University settles with 332 Nassar victims
‘We are truly sorry to all the survivors’
LANSING, MICH. • Michigan State University agreed to pay US$500 million to settle claims from more than 300 women and girls who said they were assaulted by sports doctor Larry Nassar in the worst sex-abuse case in sports history, officials announced Wednesday.
The deal surpasses the $100 million-plus paid by Penn State University to settle claims by at least 35 people who accused assistant football coach Jerry Sandusky of sexual abuse, though the Nassar deal involves far more victims.
“We are truly sorry to all the survivors and their families for what they have been through, and we admire the courage it has taken to tell their stories,” said Brian Breslin, chairman of Michigan State’s governing board. “We recognize the need for change on our campus and in our community around sexual assault awareness and prevention.”
It’s not clear how much each victim will receive, although the money will not be divided equally. It’s also unclear where the money will come from. University spokeswoman Emily Guerrant said school leaders now will work on a way to pay the bill.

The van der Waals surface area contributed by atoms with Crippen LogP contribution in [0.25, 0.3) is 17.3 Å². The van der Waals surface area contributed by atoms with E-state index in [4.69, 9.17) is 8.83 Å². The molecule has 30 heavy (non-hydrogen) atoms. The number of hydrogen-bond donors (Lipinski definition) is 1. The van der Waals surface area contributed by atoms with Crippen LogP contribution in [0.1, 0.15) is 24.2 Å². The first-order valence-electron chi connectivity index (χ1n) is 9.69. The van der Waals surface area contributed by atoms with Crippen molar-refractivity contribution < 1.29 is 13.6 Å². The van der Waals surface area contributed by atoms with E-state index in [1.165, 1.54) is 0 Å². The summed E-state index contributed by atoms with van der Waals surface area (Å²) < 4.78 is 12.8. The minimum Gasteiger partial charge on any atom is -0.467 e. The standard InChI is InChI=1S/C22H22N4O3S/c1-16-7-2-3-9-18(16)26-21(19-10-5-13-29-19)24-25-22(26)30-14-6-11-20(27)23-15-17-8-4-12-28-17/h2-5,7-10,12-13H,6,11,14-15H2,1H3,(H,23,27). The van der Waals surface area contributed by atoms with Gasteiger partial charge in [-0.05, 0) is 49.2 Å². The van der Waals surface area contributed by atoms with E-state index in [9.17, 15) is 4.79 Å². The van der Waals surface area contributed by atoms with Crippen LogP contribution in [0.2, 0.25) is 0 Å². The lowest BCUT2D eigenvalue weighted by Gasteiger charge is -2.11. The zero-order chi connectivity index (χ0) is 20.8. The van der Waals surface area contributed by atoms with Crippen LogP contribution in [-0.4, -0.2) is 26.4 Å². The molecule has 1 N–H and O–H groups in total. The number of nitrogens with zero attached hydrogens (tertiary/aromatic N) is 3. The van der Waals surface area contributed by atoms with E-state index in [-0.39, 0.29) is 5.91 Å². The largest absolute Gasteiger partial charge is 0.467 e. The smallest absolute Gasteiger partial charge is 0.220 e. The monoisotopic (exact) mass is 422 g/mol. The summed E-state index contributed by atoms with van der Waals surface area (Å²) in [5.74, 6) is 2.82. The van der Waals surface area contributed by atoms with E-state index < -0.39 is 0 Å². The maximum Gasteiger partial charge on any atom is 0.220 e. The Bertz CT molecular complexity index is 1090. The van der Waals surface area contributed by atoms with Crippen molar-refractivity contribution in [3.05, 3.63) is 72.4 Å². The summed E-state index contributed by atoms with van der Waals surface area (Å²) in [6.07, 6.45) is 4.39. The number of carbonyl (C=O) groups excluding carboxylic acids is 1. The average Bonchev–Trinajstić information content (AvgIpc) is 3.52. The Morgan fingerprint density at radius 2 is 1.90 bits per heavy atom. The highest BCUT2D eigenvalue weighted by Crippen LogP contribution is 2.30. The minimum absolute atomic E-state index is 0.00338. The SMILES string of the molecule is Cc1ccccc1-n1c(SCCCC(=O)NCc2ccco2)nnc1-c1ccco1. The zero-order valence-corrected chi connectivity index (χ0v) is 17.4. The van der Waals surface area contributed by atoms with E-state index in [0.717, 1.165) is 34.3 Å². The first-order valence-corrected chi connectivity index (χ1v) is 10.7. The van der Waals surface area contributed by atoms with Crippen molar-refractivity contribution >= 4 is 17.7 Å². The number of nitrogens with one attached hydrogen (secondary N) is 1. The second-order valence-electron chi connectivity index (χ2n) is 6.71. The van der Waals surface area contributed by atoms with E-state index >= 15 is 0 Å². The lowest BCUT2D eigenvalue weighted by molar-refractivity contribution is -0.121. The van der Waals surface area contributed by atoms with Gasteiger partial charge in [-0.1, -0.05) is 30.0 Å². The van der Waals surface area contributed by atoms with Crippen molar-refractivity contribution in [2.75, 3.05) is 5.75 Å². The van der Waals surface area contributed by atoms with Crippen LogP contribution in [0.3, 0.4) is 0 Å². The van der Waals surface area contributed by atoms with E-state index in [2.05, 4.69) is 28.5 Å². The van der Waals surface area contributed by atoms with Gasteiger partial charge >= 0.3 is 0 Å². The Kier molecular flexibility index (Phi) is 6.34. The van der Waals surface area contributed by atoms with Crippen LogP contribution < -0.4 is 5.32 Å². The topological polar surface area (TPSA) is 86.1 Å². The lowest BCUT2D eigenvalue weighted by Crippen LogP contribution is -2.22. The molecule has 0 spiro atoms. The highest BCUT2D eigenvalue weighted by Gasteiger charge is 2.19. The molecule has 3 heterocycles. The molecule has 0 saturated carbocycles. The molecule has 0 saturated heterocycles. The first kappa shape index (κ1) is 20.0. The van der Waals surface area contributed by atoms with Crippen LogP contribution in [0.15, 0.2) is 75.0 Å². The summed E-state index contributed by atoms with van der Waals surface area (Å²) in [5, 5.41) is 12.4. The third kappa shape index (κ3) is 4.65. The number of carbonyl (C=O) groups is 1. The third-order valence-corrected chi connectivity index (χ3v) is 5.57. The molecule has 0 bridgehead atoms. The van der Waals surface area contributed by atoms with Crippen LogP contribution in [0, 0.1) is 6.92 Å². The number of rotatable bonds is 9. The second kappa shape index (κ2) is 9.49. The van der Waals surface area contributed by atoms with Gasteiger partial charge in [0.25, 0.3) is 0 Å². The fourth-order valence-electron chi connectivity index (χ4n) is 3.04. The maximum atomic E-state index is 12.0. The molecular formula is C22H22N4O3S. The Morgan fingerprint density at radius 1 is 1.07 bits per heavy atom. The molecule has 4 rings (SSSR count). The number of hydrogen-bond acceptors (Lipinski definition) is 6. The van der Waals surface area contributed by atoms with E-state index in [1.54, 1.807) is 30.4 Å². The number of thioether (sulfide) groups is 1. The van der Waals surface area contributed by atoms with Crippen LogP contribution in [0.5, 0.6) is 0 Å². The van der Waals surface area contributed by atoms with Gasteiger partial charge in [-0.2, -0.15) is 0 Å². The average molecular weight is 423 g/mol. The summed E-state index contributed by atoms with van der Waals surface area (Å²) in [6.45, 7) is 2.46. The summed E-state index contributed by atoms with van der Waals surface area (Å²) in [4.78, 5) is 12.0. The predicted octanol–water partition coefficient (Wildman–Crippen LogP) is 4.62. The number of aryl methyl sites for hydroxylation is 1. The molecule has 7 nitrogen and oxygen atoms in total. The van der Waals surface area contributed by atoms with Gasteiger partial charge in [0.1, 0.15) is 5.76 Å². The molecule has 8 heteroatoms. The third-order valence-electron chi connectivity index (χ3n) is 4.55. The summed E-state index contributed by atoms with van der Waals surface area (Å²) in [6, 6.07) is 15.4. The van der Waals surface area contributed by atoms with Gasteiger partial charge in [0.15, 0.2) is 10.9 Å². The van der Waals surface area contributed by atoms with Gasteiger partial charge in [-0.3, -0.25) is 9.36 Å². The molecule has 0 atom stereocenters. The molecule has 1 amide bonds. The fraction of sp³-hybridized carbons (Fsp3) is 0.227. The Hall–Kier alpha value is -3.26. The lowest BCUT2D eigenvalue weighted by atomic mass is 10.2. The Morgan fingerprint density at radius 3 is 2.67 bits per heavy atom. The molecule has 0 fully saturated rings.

Rachael Denhollander of Louisville, Ky., who in 2016 was the first woman to publicly identify herself as a victim, said the agreement “reflects the incredible damage which took place on MSU’s campus.” But she said she still has not seen any “meaningful reform” at the university.
Nassar treated campus athletes and scores of young gymnasts at his Michigan State office, building an international reputation while working at the same time for USA Gymnastics, which trains Olympians.
The university and lawyers for 332 victims announced the deal after negotiating privately with the help of a mediator. Under the agreement, $425 million will be paid to current claimants and $75 million will be set aside for any future claims. Lawyers will also be compensated out of the $500 million pool.
Michigan State was accused of ignoring or dismissing complaints about Nassar, some as far back as the 1990s. The school had insisted that no one covered up assaults, although Nassar’s boss, former medical school dean William Strampel, was later charged with failing to properly supervise him and committing his own sexual misconduct.